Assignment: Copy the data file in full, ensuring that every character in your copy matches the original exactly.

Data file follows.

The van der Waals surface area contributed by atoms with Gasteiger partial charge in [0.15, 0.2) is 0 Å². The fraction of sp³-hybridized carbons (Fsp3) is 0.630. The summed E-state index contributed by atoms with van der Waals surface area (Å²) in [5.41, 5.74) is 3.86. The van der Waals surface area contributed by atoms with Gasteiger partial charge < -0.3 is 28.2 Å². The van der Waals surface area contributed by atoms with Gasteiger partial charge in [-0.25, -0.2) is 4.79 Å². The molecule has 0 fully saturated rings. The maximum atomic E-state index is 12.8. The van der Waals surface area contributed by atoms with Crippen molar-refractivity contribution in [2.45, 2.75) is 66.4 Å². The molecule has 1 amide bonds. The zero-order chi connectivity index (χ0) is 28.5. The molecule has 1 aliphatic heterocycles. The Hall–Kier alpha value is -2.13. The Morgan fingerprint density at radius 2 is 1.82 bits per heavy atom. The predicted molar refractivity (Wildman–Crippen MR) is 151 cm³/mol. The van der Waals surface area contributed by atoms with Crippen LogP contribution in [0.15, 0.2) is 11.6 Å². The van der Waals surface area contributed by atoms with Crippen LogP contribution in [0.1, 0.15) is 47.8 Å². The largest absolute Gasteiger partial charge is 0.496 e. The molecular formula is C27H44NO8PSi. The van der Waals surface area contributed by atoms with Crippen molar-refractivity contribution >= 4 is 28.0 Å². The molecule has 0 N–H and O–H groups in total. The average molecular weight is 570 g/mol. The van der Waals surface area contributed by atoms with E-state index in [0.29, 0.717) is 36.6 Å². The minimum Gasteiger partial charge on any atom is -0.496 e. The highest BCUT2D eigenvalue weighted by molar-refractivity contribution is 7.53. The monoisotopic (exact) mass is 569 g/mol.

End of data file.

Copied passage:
The van der Waals surface area contributed by atoms with Gasteiger partial charge in [0.15, 0.2) is 0 Å². The fraction of sp³-hybridized carbons (Fsp3) is 0.630. The summed E-state index contributed by atoms with van der Waals surface area (Å²) in [5.41, 5.74) is 3.86. The van der Waals surface area contributed by atoms with Gasteiger partial charge < -0.3 is 28.2 Å². The van der Waals surface area contributed by atoms with Gasteiger partial charge in [-0.25, -0.2) is 4.79 Å². The molecule has 0 fully saturated rings. The maximum atomic E-state index is 12.8. The van der Waals surface area contributed by atoms with Crippen molar-refractivity contribution in [2.45, 2.75) is 66.4 Å². The molecule has 1 amide bonds. The zero-order chi connectivity index (χ0) is 28.5. The molecule has 1 aliphatic heterocycles. The Hall–Kier alpha value is -2.13. The Morgan fingerprint density at radius 2 is 1.82 bits per heavy atom. The predicted molar refractivity (Wildman–Crippen MR) is 151 cm³/mol. The van der Waals surface area contributed by atoms with Crippen LogP contribution in [0.15, 0.2) is 11.6 Å². The van der Waals surface area contributed by atoms with Crippen LogP contribution in [0.1, 0.15) is 47.8 Å². The largest absolute Gasteiger partial charge is 0.496 e. The molecular formula is C27H44NO8PSi. The van der Waals surface area contributed by atoms with Crippen molar-refractivity contribution >= 4 is 28.0 Å². The molecule has 0 N–H and O–H groups in total. The average molecular weight is 570 g/mol. The van der Waals surface area contributed by atoms with E-state index in [0.29, 0.717) is 36.6 Å². The minimum Gasteiger partial charge on any atom is -0.496 e. The highest BCUT2D eigenvalue weighted by molar-refractivity contribution is 7.53. The monoisotopic (exact) mass is 569 g/mol.